On Tuesday, July 19, 2005, President Bush nominated John G. Roberts, Jr., to the Supreme Court. As part of its ongoing investigation into Bush’s federal court nominees, CIR has made Roberts’ 2003 financial disclosure statement and Senate confirmation questionnaire freely and easily accessible to the public on the Courting Influence web site.
During Bush’s first term, our investigation focused on the administration’s 59 judicial nominees to federal courts of appeals and the U.S. Court of Federal Claims, which hears major property rights claims and land disputes. This reporting revealed that more than a third of President Bush’s nominees to these federal courts — including Roberts — has a history of working as lawyers and lobbyists on behalf of the oil, gas and energy industries.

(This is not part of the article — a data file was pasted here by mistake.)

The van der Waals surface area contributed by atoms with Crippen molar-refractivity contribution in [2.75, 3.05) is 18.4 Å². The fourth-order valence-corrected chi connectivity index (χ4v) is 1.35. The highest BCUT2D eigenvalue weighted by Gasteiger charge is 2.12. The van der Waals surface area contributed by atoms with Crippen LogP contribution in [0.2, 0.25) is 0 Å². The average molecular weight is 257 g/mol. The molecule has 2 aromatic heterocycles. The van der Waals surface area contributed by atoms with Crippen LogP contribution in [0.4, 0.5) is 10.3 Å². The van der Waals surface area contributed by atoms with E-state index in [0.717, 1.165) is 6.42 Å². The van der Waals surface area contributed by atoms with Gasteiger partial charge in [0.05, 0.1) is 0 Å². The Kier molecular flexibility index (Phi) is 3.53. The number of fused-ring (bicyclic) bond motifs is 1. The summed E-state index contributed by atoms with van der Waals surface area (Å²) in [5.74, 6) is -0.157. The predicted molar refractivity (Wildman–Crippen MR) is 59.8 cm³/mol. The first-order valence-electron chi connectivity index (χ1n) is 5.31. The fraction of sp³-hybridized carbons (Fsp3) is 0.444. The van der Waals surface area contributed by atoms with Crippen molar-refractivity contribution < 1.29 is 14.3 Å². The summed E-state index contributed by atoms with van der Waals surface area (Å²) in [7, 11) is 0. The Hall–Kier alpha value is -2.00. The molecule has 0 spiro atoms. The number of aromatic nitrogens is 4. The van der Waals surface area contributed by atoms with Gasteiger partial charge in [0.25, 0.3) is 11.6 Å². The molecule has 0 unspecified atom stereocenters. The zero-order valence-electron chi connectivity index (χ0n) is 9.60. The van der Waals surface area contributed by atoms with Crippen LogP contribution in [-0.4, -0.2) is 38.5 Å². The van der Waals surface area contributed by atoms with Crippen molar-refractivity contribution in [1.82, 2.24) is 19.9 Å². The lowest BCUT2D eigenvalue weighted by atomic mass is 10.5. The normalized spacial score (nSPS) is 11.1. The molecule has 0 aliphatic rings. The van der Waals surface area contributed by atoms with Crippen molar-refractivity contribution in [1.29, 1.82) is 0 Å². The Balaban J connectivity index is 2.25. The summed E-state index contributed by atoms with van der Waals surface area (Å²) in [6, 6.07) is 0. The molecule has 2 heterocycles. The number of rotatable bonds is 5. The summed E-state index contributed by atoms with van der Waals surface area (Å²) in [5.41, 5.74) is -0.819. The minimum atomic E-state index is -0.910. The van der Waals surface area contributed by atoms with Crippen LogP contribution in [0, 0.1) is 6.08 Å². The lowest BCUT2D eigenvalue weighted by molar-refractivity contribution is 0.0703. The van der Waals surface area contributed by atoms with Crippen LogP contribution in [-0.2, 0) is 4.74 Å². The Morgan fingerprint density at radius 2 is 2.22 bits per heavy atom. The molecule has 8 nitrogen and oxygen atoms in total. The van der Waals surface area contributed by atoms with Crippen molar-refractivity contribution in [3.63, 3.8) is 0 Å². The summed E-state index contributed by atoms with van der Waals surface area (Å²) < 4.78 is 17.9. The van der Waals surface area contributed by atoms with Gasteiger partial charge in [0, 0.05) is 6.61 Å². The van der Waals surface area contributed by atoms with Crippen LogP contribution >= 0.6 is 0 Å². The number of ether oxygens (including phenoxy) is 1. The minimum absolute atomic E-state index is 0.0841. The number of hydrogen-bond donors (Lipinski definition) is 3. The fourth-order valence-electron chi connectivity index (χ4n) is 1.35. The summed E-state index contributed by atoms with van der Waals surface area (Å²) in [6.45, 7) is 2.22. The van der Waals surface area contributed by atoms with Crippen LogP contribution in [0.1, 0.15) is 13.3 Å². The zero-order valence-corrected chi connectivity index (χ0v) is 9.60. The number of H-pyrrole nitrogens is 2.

In a 2004 article on www.CourtingInfluence.net, “Former Energy Industry Lobbyists Among Nominees,” CIR recounts Roberts’ experience supporting the mining industry:
“Another Bush judicial appointee with experience representing the mining industry is John G. Roberts, Jr., a former colleague of George Miller's at the Hogan & Hartson law and lobbying firm. Roberts was one of the co-authors of Miller’s amicus brief on behalf of the National Mining Association’s challenge to the government ban on ‘mountaintop removal’. In 2003, Roberts was confirmed to the powerful D.C. Circuit Court of Appeals, where earlier this year he ruled against environmentalists who were pushing for more restrictive government regulations of copper smelters–many of whom are members of the National Mining Association that Roberts once represented. As a lobbyist in the 1990s, Roberts worked on behalf of the peanut industry, pushing federal legislation that maintained government subsidies which the GAO estimated cost consumers $500 million a year. Agricultural and mining interests are often involved in regulatory cases that come before the DC Circuit Court where Roberts now sits.”